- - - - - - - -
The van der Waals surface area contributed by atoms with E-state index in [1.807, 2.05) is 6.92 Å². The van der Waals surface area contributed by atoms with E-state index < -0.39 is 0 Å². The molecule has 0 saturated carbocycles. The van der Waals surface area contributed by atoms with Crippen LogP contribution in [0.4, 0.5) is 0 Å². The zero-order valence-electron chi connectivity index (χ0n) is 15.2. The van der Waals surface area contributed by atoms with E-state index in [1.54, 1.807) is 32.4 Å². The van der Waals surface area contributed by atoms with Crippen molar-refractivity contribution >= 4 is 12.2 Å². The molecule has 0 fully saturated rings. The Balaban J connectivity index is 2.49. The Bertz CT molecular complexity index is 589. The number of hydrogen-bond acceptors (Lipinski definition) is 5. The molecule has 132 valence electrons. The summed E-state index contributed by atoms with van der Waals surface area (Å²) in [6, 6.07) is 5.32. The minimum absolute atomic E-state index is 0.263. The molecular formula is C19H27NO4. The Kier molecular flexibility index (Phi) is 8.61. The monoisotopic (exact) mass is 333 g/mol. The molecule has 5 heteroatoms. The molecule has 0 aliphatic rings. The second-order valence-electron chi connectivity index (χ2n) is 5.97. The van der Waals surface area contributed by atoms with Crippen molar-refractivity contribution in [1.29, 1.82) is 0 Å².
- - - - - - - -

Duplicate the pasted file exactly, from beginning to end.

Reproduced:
The van der Waals surface area contributed by atoms with E-state index in [1.807, 2.05) is 6.92 Å². The van der Waals surface area contributed by atoms with E-state index < -0.39 is 0 Å². The molecule has 0 saturated carbocycles. The van der Waals surface area contributed by atoms with Crippen LogP contribution in [0.4, 0.5) is 0 Å². The zero-order valence-electron chi connectivity index (χ0n) is 15.2. The van der Waals surface area contributed by atoms with E-state index in [1.54, 1.807) is 32.4 Å². The van der Waals surface area contributed by atoms with Crippen molar-refractivity contribution >= 4 is 12.2 Å². The molecule has 0 fully saturated rings. The Balaban J connectivity index is 2.49. The Bertz CT molecular complexity index is 589. The number of hydrogen-bond acceptors (Lipinski definition) is 5. The molecule has 132 valence electrons. The summed E-state index contributed by atoms with van der Waals surface area (Å²) in [6, 6.07) is 5.32. The minimum absolute atomic E-state index is 0.263. The molecular formula is C19H27NO4. The Kier molecular flexibility index (Phi) is 8.61. The monoisotopic (exact) mass is 333 g/mol. The molecule has 5 heteroatoms. The molecule has 0 aliphatic rings. The second-order valence-electron chi connectivity index (χ2n) is 5.97. The van der Waals surface area contributed by atoms with Crippen molar-refractivity contribution in [1.29, 1.82) is 0 Å².